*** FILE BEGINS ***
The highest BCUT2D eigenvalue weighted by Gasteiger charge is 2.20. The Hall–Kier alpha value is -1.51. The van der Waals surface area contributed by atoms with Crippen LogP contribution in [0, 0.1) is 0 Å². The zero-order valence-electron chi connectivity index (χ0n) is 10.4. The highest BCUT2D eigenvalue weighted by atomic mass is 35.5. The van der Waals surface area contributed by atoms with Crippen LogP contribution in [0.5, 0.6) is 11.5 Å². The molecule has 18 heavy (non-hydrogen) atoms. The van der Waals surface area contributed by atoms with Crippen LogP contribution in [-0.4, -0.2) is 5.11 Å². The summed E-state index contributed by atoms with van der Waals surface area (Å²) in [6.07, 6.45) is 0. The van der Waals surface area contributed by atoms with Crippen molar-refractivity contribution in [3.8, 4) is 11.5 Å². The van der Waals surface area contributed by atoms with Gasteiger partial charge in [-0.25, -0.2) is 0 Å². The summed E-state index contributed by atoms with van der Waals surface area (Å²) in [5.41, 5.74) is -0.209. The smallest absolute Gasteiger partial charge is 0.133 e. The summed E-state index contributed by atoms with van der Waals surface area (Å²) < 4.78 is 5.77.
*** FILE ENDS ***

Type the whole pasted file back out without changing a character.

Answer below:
The highest BCUT2D eigenvalue weighted by Gasteiger charge is 2.20. The Hall–Kier alpha value is -1.51. The van der Waals surface area contributed by atoms with Crippen LogP contribution in [0, 0.1) is 0 Å². The zero-order valence-electron chi connectivity index (χ0n) is 10.4. The highest BCUT2D eigenvalue weighted by atomic mass is 35.5. The van der Waals surface area contributed by atoms with Crippen LogP contribution in [0.5, 0.6) is 11.5 Å². The molecule has 18 heavy (non-hydrogen) atoms. The van der Waals surface area contributed by atoms with Crippen LogP contribution in [-0.4, -0.2) is 5.11 Å². The summed E-state index contributed by atoms with van der Waals surface area (Å²) in [6.07, 6.45) is 0. The van der Waals surface area contributed by atoms with Crippen molar-refractivity contribution in [3.8, 4) is 11.5 Å². The van der Waals surface area contributed by atoms with Gasteiger partial charge in [-0.25, -0.2) is 0 Å². The summed E-state index contributed by atoms with van der Waals surface area (Å²) in [5.41, 5.74) is -0.209. The smallest absolute Gasteiger partial charge is 0.133 e. The summed E-state index contributed by atoms with van der Waals surface area (Å²) < 4.78 is 5.77.